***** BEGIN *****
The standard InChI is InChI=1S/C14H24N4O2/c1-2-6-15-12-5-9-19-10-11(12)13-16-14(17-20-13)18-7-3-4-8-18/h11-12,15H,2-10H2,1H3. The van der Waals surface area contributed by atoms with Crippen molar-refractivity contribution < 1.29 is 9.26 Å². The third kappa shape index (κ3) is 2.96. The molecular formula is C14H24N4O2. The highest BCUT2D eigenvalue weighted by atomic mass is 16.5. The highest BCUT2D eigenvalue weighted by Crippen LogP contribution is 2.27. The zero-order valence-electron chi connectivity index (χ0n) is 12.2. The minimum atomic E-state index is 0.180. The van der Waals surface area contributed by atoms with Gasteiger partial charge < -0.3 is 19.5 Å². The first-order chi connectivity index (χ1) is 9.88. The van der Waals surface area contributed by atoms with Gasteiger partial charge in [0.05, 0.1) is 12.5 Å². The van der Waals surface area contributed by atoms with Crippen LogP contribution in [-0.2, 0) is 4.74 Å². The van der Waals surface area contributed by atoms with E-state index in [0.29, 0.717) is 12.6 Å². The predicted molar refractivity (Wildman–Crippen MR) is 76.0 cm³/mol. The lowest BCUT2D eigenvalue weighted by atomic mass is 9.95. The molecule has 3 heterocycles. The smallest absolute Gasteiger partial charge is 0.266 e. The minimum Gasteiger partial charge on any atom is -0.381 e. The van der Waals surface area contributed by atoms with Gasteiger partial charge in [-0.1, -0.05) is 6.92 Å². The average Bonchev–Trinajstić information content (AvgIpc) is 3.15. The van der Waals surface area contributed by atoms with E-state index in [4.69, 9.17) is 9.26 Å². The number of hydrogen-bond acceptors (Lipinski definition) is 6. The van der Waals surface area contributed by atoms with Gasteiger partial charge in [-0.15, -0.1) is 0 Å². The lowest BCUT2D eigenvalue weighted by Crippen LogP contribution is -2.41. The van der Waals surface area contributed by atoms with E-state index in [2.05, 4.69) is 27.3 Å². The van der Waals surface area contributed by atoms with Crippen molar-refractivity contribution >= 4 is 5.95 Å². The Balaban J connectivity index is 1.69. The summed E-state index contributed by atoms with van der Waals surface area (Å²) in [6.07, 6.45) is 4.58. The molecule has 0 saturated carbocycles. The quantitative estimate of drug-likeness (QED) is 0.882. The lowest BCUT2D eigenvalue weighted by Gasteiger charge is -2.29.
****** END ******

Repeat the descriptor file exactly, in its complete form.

The standard InChI is InChI=1S/C14H24N4O2/c1-2-6-15-12-5-9-19-10-11(12)13-16-14(17-20-13)18-7-3-4-8-18/h11-12,15H,2-10H2,1H3. The van der Waals surface area contributed by atoms with Crippen molar-refractivity contribution < 1.29 is 9.26 Å². The third kappa shape index (κ3) is 2.96. The molecular formula is C14H24N4O2. The highest BCUT2D eigenvalue weighted by atomic mass is 16.5. The highest BCUT2D eigenvalue weighted by Crippen LogP contribution is 2.27. The zero-order valence-electron chi connectivity index (χ0n) is 12.2. The minimum atomic E-state index is 0.180. The van der Waals surface area contributed by atoms with Gasteiger partial charge < -0.3 is 19.5 Å². The first-order chi connectivity index (χ1) is 9.88. The van der Waals surface area contributed by atoms with Gasteiger partial charge in [0.05, 0.1) is 12.5 Å². The van der Waals surface area contributed by atoms with Crippen LogP contribution in [-0.2, 0) is 4.74 Å². The van der Waals surface area contributed by atoms with E-state index in [0.29, 0.717) is 12.6 Å². The predicted molar refractivity (Wildman–Crippen MR) is 76.0 cm³/mol. The lowest BCUT2D eigenvalue weighted by atomic mass is 9.95. The molecule has 3 heterocycles. The smallest absolute Gasteiger partial charge is 0.266 e. The minimum Gasteiger partial charge on any atom is -0.381 e. The van der Waals surface area contributed by atoms with Gasteiger partial charge in [-0.1, -0.05) is 6.92 Å². The average Bonchev–Trinajstić information content (AvgIpc) is 3.15. The van der Waals surface area contributed by atoms with E-state index in [4.69, 9.17) is 9.26 Å². The number of hydrogen-bond acceptors (Lipinski definition) is 6. The van der Waals surface area contributed by atoms with Gasteiger partial charge in [-0.15, -0.1) is 0 Å². The lowest BCUT2D eigenvalue weighted by Crippen LogP contribution is -2.41. The van der Waals surface area contributed by atoms with E-state index in [2.05, 4.69) is 27.3 Å². The van der Waals surface area contributed by atoms with Crippen molar-refractivity contribution >= 4 is 5.95 Å². The Balaban J connectivity index is 1.69. The summed E-state index contributed by atoms with van der Waals surface area (Å²) in [6.07, 6.45) is 4.58. The molecule has 0 saturated carbocycles. The quantitative estimate of drug-likeness (QED) is 0.882. The lowest BCUT2D eigenvalue weighted by Gasteiger charge is -2.29.